President Dmitry Medvedev on Monday added to the uncertainty surrounding Russia's 2012 presidential polls, saying he wanted a second term but would not stand against powerful predecessor Vladimir Putin.
With just nine months left before the March elections, neither Medvedev, 45, nor Putin, 58, have announced their candidacy amid warnings from businesses that the uncertainty was now hurting the investment climate.
In an interview with the Financial Times whose full transcript was released by the Kremlin, Medvedev kept up the intrigue but also appeared to dismiss definitively speculation that he and Putin could both stand.
"I will tell you one thing: I believe that any leader who holds the post of president simply must want to run," he said.
"Another issue is whether he will take this decision or not, this decision stands somewhat apart from his wishes," Medvedev said.
The interview appeared riddled with mixed messages, with the Kremlin chief saying Russia needed political competition yet expressing concern that running against Putin could hurt the country's development.
"The thing is that Vladimir Putin -- both my colleague and old friend -- and I still largely represent the same political force," Medvedev said, adding that competing with his fellow Saint Petersburger would be "hard to imagine."
"In this sense, competition between us could in fact harm those tasks and goals we have been pursuing for the past years. Therefore probably this would not be the best scenario for our country and this concrete situation."
But he also said: "In the absence of political competition the foundations of a market economy are beginning to disappear."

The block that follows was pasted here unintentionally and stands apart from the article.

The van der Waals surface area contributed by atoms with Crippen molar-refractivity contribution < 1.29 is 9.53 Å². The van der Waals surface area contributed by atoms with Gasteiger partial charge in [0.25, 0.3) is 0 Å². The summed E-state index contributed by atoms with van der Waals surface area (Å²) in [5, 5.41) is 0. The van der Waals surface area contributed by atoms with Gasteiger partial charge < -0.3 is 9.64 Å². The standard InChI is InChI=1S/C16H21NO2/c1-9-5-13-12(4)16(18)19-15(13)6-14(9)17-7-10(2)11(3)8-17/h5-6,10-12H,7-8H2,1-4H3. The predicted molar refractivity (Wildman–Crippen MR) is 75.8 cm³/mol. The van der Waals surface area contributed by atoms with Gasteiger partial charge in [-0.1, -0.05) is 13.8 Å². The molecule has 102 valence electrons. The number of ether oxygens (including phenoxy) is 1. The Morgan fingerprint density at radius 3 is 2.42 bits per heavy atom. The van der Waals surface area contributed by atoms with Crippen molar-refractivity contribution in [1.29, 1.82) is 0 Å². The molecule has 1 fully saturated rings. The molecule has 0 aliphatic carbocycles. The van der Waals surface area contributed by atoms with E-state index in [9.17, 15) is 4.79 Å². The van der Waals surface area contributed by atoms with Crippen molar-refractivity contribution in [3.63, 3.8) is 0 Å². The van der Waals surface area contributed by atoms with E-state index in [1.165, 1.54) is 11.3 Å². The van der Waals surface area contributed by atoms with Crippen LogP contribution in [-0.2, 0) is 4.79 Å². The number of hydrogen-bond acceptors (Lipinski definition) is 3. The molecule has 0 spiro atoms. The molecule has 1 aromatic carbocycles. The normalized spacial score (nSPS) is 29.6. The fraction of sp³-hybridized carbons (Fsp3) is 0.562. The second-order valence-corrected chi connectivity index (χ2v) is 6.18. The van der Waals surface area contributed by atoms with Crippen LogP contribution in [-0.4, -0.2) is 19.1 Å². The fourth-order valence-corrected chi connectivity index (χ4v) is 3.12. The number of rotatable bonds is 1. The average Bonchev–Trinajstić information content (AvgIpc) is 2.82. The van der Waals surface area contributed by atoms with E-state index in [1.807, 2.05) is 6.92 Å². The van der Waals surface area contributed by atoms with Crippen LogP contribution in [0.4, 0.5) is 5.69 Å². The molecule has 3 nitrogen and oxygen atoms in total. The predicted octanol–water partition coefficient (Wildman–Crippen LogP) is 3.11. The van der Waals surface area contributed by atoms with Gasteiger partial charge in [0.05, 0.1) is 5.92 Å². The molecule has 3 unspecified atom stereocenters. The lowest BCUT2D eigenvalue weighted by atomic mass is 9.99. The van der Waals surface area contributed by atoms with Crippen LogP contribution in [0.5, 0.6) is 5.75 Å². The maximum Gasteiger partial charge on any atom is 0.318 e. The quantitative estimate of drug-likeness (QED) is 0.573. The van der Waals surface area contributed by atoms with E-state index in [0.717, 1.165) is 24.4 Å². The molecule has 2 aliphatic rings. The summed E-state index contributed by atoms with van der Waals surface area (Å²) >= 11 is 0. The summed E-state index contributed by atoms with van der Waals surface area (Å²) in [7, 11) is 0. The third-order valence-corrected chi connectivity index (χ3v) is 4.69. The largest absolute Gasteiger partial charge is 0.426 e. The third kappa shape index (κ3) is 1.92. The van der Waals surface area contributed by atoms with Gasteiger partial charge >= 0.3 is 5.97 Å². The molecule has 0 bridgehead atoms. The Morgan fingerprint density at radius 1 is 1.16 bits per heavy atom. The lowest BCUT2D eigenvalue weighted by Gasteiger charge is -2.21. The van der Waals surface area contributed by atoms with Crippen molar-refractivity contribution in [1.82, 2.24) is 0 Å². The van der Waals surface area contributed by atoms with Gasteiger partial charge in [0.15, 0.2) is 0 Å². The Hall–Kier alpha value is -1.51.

Medvedev last month held a major solo news conference and on Friday gave a keynote address to the Saint Petersburg Economic Forum, where some of his supporters hoped for a clear statement of his intentions.
But on both occasions he only gave the tantalizing promise that the announcement would come "soon".
President between 2000 and 2008, Putin had to stand down after serving two consecutive terms in office.
He installed his long-time associate and former chief of staff Medvedev in the Kremlin, becoming the all-powerful prime minister.
Long described as Putin's place-holder, Medvedev earlier this year made several bold attempts to show he was his own man, notably slapping down Putin for his fierce criticism of the Western campaign in Libya.
Putin appeared displeased by such new-found independence and last week the two made a highly-mediatized show of renewed unity by taking a joint bike ride in the Moscow region.
Medvedev in the interview said that the intrigue should be kept alive for "a bit longer," even though he acknowledged that in a country like Russia electoral certainty was critically important for investors.
Many observers believe the final decision on who will run in the March 2012 polls rests with Putin, whose political coalition will meet for a major convention in early September.
But Medvedev's caution over his future sometimes sits awkwardly with his stark admissions that Russia is in need of radical change and, in particular, a historic process of decentralization.
"A lot of leaders are used to governing in manual mode from the best of motives: practically on every issue they turn to the Kremlin, the president, Vladimir Putin, ministers," he said.
"For many reasons people in our country have for centuries put their hopes in a good tsar, in the state, in Stalin, in leaders but not themselves.
"But we understand that any competitive economy is first and foremost means hope in yourself, that you yourself is able to do something. This is a challenge that every man responds to."